I decided today to start writing separate development blogs for my various projects in order to take better notes, record any issues I have and how I fix them, and also to document my though process behind developing certain features and experimenting with new technologies. The blogs can be found at http://martin-brennan.github.io.
I’ve been a bit lost lately at home. Where I used to be constantly working on personal projects, I’ve found myself more frequently looking aimlessly at huge time sinks like forums and tumblr. I’ve been finding myself lacking the drive to work on personal programming projects even though I know I’ll enjoy it a lot once I get started and I’ll most likely learn some cool stuff from it. I’ve been suffering from a distinct lack of “Getting It Done”, in that I haven’t even done anything on any of my projects, or so much as looked at them in the past month or so. The slump may be from my work life; I’ve recently started to hit my stride as supervisor after being promoted near the end of last year but that has come with tradeoffs.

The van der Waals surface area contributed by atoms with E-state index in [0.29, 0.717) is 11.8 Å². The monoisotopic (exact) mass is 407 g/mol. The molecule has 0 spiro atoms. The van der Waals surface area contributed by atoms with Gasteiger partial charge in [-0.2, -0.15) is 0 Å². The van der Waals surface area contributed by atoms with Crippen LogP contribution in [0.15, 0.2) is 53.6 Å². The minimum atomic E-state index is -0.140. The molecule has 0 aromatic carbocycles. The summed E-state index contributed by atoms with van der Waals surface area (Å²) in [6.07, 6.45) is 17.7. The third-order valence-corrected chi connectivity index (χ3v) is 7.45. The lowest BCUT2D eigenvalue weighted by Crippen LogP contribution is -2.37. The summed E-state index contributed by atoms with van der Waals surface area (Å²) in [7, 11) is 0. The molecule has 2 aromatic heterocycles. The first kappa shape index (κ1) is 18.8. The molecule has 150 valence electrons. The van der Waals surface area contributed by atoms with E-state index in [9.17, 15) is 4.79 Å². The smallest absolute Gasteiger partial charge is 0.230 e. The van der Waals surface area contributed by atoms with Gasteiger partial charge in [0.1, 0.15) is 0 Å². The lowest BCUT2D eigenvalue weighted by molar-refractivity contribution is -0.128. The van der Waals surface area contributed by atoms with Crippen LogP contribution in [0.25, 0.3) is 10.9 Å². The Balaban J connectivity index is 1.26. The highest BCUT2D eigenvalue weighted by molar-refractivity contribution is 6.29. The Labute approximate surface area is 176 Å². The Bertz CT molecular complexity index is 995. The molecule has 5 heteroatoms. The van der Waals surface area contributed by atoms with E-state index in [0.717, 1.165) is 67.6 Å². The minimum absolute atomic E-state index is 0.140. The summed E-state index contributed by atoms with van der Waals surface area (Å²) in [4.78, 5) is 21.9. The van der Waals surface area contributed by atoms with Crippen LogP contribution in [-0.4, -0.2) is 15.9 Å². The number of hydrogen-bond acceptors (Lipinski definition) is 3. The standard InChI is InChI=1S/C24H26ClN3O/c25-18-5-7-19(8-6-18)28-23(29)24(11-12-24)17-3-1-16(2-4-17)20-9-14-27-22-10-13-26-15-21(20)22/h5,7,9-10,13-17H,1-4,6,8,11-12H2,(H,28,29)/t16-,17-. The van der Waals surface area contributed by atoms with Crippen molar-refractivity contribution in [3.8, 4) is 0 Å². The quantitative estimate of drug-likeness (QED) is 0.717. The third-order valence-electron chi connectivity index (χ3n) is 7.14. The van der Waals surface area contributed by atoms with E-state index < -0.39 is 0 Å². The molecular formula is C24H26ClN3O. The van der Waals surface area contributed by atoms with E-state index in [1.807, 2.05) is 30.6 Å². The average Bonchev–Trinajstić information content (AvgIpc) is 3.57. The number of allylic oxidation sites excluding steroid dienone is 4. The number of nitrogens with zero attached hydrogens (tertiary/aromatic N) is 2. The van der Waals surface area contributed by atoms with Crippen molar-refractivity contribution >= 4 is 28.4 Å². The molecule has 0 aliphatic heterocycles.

More time supervising and ensuring that a high quality of code is at work has left me with less “Getting It Done” time at the office as well, and by that I mean actually writing and shipping software myself instead of planning and architecting it for others and finding work for my team. I’m enjoying being the supervisor, it is an entirely different role with different responsibilities and I’m sure I’ll find myself writing less and less code at work. It’s all about letting go and firing yourself from your own role. That’s why I’ve decided to start “Getting It Done” at home instead, and start working on my personal projects again. There is a couple of different motivational methods that I’ve found today that has gotten me working again, and I hope that these will help anyone else who may be feeling burned out on their personal projects as well. Here is how I started getting it done: (more…)
Name your functions! - Having named functions makes your code much easier to read and keep track of, especially when debugging or making changes!
Modularize! - If you are using nodejs or requirejs you should be keeping related functionality in separate module files then require-ing them as they are needed. This makes the code easier to read and keep track of for other developers, and avoids polluting the global namespace.